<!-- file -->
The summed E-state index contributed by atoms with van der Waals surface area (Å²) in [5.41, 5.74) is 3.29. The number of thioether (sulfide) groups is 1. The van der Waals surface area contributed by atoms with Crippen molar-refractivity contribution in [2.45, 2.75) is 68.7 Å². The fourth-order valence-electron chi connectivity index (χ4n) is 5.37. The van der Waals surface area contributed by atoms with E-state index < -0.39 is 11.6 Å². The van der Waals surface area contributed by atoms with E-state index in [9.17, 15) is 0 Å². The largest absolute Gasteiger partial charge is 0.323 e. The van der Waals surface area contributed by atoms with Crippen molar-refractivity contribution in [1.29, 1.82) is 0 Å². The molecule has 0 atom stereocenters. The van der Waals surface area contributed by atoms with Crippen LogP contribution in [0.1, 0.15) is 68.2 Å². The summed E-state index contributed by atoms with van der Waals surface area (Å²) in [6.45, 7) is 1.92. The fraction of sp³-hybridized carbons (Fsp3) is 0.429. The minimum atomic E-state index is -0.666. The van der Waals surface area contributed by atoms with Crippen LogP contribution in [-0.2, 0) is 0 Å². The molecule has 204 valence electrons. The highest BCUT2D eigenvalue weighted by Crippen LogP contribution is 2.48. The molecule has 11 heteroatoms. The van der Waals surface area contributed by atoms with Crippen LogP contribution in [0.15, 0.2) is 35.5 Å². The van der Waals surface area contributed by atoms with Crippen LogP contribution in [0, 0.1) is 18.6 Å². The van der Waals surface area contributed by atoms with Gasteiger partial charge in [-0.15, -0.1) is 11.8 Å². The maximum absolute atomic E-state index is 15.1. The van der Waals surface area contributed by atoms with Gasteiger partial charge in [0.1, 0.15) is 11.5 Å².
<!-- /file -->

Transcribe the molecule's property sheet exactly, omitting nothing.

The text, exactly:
The summed E-state index contributed by atoms with van der Waals surface area (Å²) in [5.41, 5.74) is 3.29. The number of thioether (sulfide) groups is 1. The van der Waals surface area contributed by atoms with Crippen molar-refractivity contribution in [2.45, 2.75) is 68.7 Å². The fourth-order valence-electron chi connectivity index (χ4n) is 5.37. The van der Waals surface area contributed by atoms with E-state index < -0.39 is 11.6 Å². The van der Waals surface area contributed by atoms with E-state index in [9.17, 15) is 0 Å². The largest absolute Gasteiger partial charge is 0.323 e. The van der Waals surface area contributed by atoms with Crippen molar-refractivity contribution in [1.29, 1.82) is 0 Å². The molecule has 0 atom stereocenters. The van der Waals surface area contributed by atoms with Crippen LogP contribution in [0.1, 0.15) is 68.2 Å². The summed E-state index contributed by atoms with van der Waals surface area (Å²) in [6.45, 7) is 1.92. The fraction of sp³-hybridized carbons (Fsp3) is 0.429. The minimum atomic E-state index is -0.666. The van der Waals surface area contributed by atoms with Crippen LogP contribution in [-0.2, 0) is 0 Å². The molecule has 204 valence electrons. The highest BCUT2D eigenvalue weighted by Crippen LogP contribution is 2.48. The molecule has 11 heteroatoms. The van der Waals surface area contributed by atoms with Crippen LogP contribution in [0.15, 0.2) is 35.5 Å². The van der Waals surface area contributed by atoms with Crippen LogP contribution in [0, 0.1) is 18.6 Å². The van der Waals surface area contributed by atoms with Gasteiger partial charge in [-0.15, -0.1) is 11.8 Å². The maximum absolute atomic E-state index is 15.1. The van der Waals surface area contributed by atoms with Gasteiger partial charge in [0.1, 0.15) is 11.5 Å².